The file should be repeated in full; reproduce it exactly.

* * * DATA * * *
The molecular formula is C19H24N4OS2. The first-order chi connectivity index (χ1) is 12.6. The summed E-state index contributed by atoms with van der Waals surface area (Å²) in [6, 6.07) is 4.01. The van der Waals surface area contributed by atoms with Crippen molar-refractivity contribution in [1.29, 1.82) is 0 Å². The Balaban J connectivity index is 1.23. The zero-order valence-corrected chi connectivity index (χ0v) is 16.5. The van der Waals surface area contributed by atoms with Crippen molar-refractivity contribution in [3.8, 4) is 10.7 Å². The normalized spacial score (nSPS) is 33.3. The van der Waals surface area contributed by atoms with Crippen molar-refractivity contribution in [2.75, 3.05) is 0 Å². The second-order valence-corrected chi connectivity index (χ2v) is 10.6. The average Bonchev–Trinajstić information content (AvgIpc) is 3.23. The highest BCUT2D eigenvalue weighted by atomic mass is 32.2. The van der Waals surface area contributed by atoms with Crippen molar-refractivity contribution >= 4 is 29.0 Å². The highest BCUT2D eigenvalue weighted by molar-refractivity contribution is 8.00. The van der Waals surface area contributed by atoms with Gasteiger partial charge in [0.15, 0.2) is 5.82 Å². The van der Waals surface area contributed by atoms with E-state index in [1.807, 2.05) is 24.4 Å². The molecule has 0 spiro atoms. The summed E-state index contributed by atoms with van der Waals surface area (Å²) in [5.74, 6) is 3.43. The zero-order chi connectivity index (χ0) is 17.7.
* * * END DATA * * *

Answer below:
The molecular formula is C19H24N4OS2. The first-order chi connectivity index (χ1) is 12.6. The summed E-state index contributed by atoms with van der Waals surface area (Å²) in [6, 6.07) is 4.01. The van der Waals surface area contributed by atoms with Crippen molar-refractivity contribution in [1.29, 1.82) is 0 Å². The Balaban J connectivity index is 1.23. The zero-order valence-corrected chi connectivity index (χ0v) is 16.5. The van der Waals surface area contributed by atoms with Crippen molar-refractivity contribution in [3.8, 4) is 10.7 Å². The normalized spacial score (nSPS) is 33.3. The van der Waals surface area contributed by atoms with Crippen molar-refractivity contribution in [2.75, 3.05) is 0 Å². The second-order valence-corrected chi connectivity index (χ2v) is 10.6. The average Bonchev–Trinajstić information content (AvgIpc) is 3.23. The highest BCUT2D eigenvalue weighted by atomic mass is 32.2. The van der Waals surface area contributed by atoms with Crippen molar-refractivity contribution >= 4 is 29.0 Å². The highest BCUT2D eigenvalue weighted by molar-refractivity contribution is 8.00. The van der Waals surface area contributed by atoms with Gasteiger partial charge in [0.15, 0.2) is 5.82 Å². The van der Waals surface area contributed by atoms with E-state index in [1.807, 2.05) is 24.4 Å². The molecule has 0 spiro atoms. The summed E-state index contributed by atoms with van der Waals surface area (Å²) in [5.74, 6) is 3.43. The zero-order chi connectivity index (χ0) is 17.7.